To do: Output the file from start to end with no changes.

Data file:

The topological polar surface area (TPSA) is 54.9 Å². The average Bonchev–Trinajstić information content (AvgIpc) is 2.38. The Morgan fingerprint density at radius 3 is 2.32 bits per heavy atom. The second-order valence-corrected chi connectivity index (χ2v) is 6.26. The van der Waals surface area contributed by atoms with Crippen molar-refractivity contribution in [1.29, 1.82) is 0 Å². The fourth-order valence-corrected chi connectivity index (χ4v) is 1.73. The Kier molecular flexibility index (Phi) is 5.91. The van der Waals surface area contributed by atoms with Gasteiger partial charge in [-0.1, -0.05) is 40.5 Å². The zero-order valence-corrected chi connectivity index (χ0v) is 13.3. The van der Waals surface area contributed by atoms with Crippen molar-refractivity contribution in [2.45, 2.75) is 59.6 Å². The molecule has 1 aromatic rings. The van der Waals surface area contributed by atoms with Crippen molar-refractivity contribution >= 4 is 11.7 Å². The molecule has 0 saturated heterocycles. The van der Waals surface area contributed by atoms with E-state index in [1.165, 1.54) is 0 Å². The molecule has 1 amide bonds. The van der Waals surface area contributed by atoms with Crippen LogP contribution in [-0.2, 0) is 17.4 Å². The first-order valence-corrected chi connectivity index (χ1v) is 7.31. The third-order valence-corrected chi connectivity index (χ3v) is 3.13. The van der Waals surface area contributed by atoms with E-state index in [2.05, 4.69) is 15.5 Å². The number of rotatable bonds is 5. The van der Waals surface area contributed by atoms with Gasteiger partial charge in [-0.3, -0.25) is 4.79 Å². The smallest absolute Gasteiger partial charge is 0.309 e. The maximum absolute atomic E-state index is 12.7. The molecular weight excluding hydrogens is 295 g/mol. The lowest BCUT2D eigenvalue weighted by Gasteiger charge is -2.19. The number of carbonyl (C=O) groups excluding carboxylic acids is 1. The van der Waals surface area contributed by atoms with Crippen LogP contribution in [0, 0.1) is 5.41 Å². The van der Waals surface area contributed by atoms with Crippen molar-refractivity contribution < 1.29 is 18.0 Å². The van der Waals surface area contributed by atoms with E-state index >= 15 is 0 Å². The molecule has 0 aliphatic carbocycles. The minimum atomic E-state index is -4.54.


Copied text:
The topological polar surface area (TPSA) is 54.9 Å². The average Bonchev–Trinajstić information content (AvgIpc) is 2.38. The Morgan fingerprint density at radius 3 is 2.32 bits per heavy atom. The second-order valence-corrected chi connectivity index (χ2v) is 6.26. The van der Waals surface area contributed by atoms with Crippen molar-refractivity contribution in [1.29, 1.82) is 0 Å². The fourth-order valence-corrected chi connectivity index (χ4v) is 1.73. The Kier molecular flexibility index (Phi) is 5.91. The van der Waals surface area contributed by atoms with Gasteiger partial charge in [-0.1, -0.05) is 40.5 Å². The zero-order valence-corrected chi connectivity index (χ0v) is 13.3. The van der Waals surface area contributed by atoms with Crippen molar-refractivity contribution in [2.45, 2.75) is 59.6 Å². The molecule has 1 aromatic rings. The van der Waals surface area contributed by atoms with Crippen molar-refractivity contribution >= 4 is 11.7 Å². The molecule has 0 saturated heterocycles. The van der Waals surface area contributed by atoms with E-state index in [1.165, 1.54) is 0 Å². The molecule has 1 amide bonds. The van der Waals surface area contributed by atoms with Crippen LogP contribution in [-0.2, 0) is 17.4 Å². The first-order valence-corrected chi connectivity index (χ1v) is 7.31. The third-order valence-corrected chi connectivity index (χ3v) is 3.13. The van der Waals surface area contributed by atoms with E-state index in [2.05, 4.69) is 15.5 Å². The number of rotatable bonds is 5. The van der Waals surface area contributed by atoms with Gasteiger partial charge in [-0.3, -0.25) is 4.79 Å². The smallest absolute Gasteiger partial charge is 0.309 e. The maximum absolute atomic E-state index is 12.7. The molecular weight excluding hydrogens is 295 g/mol. The lowest BCUT2D eigenvalue weighted by Gasteiger charge is -2.19. The number of carbonyl (C=O) groups excluding carboxylic acids is 1. The van der Waals surface area contributed by atoms with Crippen LogP contribution in [0, 0.1) is 5.41 Å². The van der Waals surface area contributed by atoms with Crippen molar-refractivity contribution < 1.29 is 18.0 Å². The van der Waals surface area contributed by atoms with E-state index >= 15 is 0 Å². The molecule has 0 aliphatic carbocycles. The minimum atomic E-state index is -4.54.